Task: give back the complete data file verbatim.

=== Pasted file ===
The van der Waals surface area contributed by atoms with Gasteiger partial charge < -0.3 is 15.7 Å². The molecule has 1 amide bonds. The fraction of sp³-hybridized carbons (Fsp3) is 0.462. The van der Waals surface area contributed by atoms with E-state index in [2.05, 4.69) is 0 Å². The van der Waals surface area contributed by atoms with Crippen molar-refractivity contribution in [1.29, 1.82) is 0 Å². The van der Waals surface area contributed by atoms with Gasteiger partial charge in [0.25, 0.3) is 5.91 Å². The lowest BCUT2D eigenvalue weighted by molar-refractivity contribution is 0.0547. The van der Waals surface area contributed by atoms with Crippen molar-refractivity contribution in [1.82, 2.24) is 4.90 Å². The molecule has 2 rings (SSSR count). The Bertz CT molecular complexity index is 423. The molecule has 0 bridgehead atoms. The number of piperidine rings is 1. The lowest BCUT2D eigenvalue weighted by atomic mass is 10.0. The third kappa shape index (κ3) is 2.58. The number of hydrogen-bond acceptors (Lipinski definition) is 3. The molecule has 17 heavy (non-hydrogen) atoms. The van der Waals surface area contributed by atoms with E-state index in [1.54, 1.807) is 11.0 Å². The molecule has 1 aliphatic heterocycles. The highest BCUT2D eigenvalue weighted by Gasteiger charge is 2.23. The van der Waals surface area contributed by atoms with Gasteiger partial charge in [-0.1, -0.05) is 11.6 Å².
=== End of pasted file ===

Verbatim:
The van der Waals surface area contributed by atoms with Gasteiger partial charge < -0.3 is 15.7 Å². The molecule has 1 amide bonds. The fraction of sp³-hybridized carbons (Fsp3) is 0.462. The van der Waals surface area contributed by atoms with E-state index in [2.05, 4.69) is 0 Å². The van der Waals surface area contributed by atoms with Crippen molar-refractivity contribution in [1.29, 1.82) is 0 Å². The van der Waals surface area contributed by atoms with Gasteiger partial charge in [0.25, 0.3) is 5.91 Å². The lowest BCUT2D eigenvalue weighted by molar-refractivity contribution is 0.0547. The van der Waals surface area contributed by atoms with Crippen molar-refractivity contribution in [1.82, 2.24) is 4.90 Å². The molecule has 2 rings (SSSR count). The Bertz CT molecular complexity index is 423. The molecule has 0 bridgehead atoms. The number of piperidine rings is 1. The lowest BCUT2D eigenvalue weighted by atomic mass is 10.0. The third kappa shape index (κ3) is 2.58. The number of hydrogen-bond acceptors (Lipinski definition) is 3. The molecule has 17 heavy (non-hydrogen) atoms. The van der Waals surface area contributed by atoms with E-state index in [1.54, 1.807) is 11.0 Å². The molecule has 1 aliphatic heterocycles. The highest BCUT2D eigenvalue weighted by Gasteiger charge is 2.23. The van der Waals surface area contributed by atoms with Gasteiger partial charge in [-0.1, -0.05) is 11.6 Å².